And from that hostel’s lobby in Berlin, Keeks and I “hung out” with our friends. Some were in Madrid, one in France, and the rest scattered throughout the U.S. Let me tell ya… Sometimes, I get fed up with technology. Don’t we all? But its times like that one, from our hostel, that I really appreciate how technology can bring people together even when it seems we couldn’t have ended up further apart from each other on a world map. Their familiar faces and personalities made me smile so much that it hurt. And Kiki and I filled the little room with our laughter and talk. Lil nuggets.
Next up? Sweet, sweet sleep.
We peaced out of the hostel at 10AM the next morning. We stopped for coffee and crepes and a nearby caffè, and then began deciphering the transportation signs in the area and our map to get to the East Side Gallery, which we enjoyed a lot. Below are just a couple of my personal favorites. (Also, please excuse the picturesque fence before them)
Then, we visited Checkpoint Charlie for some more of our history fix, and followed this with lunch at a place called “Back-Factory,” which had a variety of cheap, ready-made foods. It must have been about 3,00 euros for myself, and about the same for Kiki. And we left full, so SCORE.
Topography of Terror was next up again. I finished reading the rest of the panels a bit before Keeks did, so I practiced my special napping skill once more. On a bench inside, I stuck my legs through the straps of our packs so they couldn’t wander off, and slept for a bit until Kiki was done.
We had dinner and then went back at the hostel where we bought a couple beers and set up in the lobby to do our planning for the next day. Then, because it seemed like the stereotypical, German-esque thing to do, we went our for a drink at a bar near our hostel. And man are we good at picking ’em! We picked a bar that was positively hoppin’ with the older gentle-peeps of the area. We were probably the youngest by about 10 years. Anyway, after I got carded (yep, that’s right), Keeks and I sat on a leather love-seat and talked for nearly an hour or so about whatever came to mind as we drank.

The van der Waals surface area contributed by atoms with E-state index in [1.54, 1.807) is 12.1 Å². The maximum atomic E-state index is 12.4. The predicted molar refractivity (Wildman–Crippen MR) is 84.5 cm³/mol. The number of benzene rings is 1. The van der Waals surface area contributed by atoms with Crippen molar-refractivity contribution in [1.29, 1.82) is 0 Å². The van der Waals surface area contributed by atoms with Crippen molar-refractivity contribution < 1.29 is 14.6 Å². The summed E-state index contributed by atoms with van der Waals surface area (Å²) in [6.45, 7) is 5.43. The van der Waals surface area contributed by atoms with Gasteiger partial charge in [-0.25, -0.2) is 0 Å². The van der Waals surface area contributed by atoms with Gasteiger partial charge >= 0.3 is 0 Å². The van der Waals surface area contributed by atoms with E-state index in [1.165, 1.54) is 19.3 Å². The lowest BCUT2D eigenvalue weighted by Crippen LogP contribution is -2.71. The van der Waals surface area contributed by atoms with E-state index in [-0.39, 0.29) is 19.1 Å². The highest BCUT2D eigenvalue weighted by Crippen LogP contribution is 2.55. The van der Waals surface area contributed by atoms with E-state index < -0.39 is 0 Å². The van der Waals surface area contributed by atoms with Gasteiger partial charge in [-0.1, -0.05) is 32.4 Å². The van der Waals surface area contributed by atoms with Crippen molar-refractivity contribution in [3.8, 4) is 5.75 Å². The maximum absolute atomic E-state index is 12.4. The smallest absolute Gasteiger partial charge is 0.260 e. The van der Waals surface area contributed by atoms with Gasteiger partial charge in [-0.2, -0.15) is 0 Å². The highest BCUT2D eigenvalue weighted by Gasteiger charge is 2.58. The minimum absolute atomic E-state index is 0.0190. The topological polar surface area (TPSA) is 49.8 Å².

We packed up and hit the road early the next morning. Our first destination of the day? You might’ve guessed it since we hadn’t happened upon one yet, but… a market! Specifically, a market in the square of Hackescher Markt.
Some booths were still in the process of getting set up, so we our sights on breakfast until they were ready – a strawberry strudel for me, and waffle for Keeks. Then we purchased some warm liquids from a caffè and checked out a nearby alleyway filled with whimsy and street art.
After our fun in the Hacksher Markt, we set our sights on a book-tree kiosk in the neighborhood of Prenzlauer Berg. The “kiosk” is a group of fallen tree trunks transformed into a book-sharing space as a part of a free book swapping program called the BookCrossing club.
This particular book tree is just outside of a caffè called Caffè Anna Blume. The neighborhood was packed with people out enjoying their Saturday afternoon. And while there, several people visited the tree. They left books in the hollowed out shelves, behind plastic flaps used for protection against the rain, and took a couple in return. I wanted to take it home with me. But alas, that’s impossible. And thievery. So perhaps I’ll just have to make a few for places around good ole Tulsa and St. Louis when I get back.
The smell of food and sounds of people drew us to a market I later learned happens every Saturday in the neighborhood. And it’s one of my favorite markets yet. Everybody seemed so happy and little bambini clomped around in their boots, wearing fluffy, marshmallow-like coats and pants.
All sorts of hand-crafted and home-made items filled the tents and booths throughout. Scarves, foods, soaps, leather-bound journals, wallets made of recycled material, intricate Easter egg decor, and so much more. And each whispered “come hither” in a language only those who really appreciate them understand.And don’t even get me started on the food. Mouth-watering pockets of different, yummy scented air bombarded us every few steps. It was there that I tried currywurst, a traditional dish in Germany. And the verdict? It was absolutely delicious. 5 stars. 10/10 would recommend. All the good things.